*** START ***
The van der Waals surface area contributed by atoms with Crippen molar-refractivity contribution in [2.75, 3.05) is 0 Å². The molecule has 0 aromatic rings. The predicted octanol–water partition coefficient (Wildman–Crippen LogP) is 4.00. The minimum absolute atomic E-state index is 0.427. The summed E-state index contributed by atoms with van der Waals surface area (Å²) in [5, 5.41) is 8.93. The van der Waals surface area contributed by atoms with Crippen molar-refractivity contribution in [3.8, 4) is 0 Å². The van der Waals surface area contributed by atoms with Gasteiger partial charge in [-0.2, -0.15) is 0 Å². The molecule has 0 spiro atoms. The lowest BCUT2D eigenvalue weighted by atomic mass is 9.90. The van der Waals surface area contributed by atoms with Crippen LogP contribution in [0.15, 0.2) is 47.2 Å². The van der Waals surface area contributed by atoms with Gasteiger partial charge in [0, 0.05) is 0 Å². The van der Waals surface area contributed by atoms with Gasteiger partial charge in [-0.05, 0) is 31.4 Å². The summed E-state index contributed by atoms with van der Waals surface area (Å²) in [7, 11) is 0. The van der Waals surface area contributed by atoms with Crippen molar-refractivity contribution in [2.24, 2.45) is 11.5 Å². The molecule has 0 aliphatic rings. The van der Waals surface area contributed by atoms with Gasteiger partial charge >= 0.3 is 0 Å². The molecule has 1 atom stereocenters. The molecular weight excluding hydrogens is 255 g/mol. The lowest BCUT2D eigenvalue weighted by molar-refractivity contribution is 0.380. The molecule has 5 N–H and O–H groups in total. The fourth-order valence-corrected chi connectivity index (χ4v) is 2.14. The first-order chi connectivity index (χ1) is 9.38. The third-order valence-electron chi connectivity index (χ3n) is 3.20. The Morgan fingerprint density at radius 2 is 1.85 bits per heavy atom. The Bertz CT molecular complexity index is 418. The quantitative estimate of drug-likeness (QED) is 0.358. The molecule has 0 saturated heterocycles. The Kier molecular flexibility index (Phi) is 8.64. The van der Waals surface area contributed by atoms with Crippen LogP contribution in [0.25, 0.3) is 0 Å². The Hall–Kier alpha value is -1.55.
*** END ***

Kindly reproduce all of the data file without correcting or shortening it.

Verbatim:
The van der Waals surface area contributed by atoms with Crippen molar-refractivity contribution in [2.75, 3.05) is 0 Å². The molecule has 0 aromatic rings. The predicted octanol–water partition coefficient (Wildman–Crippen LogP) is 4.00. The minimum absolute atomic E-state index is 0.427. The summed E-state index contributed by atoms with van der Waals surface area (Å²) in [5, 5.41) is 8.93. The van der Waals surface area contributed by atoms with Crippen molar-refractivity contribution in [3.8, 4) is 0 Å². The van der Waals surface area contributed by atoms with Gasteiger partial charge in [-0.2, -0.15) is 0 Å². The molecule has 0 spiro atoms. The lowest BCUT2D eigenvalue weighted by atomic mass is 9.90. The van der Waals surface area contributed by atoms with Crippen LogP contribution in [0.15, 0.2) is 47.2 Å². The van der Waals surface area contributed by atoms with Gasteiger partial charge in [0, 0.05) is 0 Å². The van der Waals surface area contributed by atoms with Gasteiger partial charge in [-0.05, 0) is 31.4 Å². The summed E-state index contributed by atoms with van der Waals surface area (Å²) in [7, 11) is 0. The van der Waals surface area contributed by atoms with Crippen molar-refractivity contribution in [2.24, 2.45) is 11.5 Å². The molecule has 0 aliphatic rings. The van der Waals surface area contributed by atoms with Gasteiger partial charge >= 0.3 is 0 Å². The molecule has 1 atom stereocenters. The molecular weight excluding hydrogens is 255 g/mol. The lowest BCUT2D eigenvalue weighted by molar-refractivity contribution is 0.380. The molecule has 5 N–H and O–H groups in total. The fourth-order valence-corrected chi connectivity index (χ4v) is 2.14. The first-order chi connectivity index (χ1) is 9.38. The third-order valence-electron chi connectivity index (χ3n) is 3.20. The Morgan fingerprint density at radius 2 is 1.85 bits per heavy atom. The Bertz CT molecular complexity index is 418. The quantitative estimate of drug-likeness (QED) is 0.358. The molecule has 0 saturated heterocycles. The Kier molecular flexibility index (Phi) is 8.64. The van der Waals surface area contributed by atoms with Crippen LogP contribution in [0.25, 0.3) is 0 Å². The Hall–Kier alpha value is -1.55.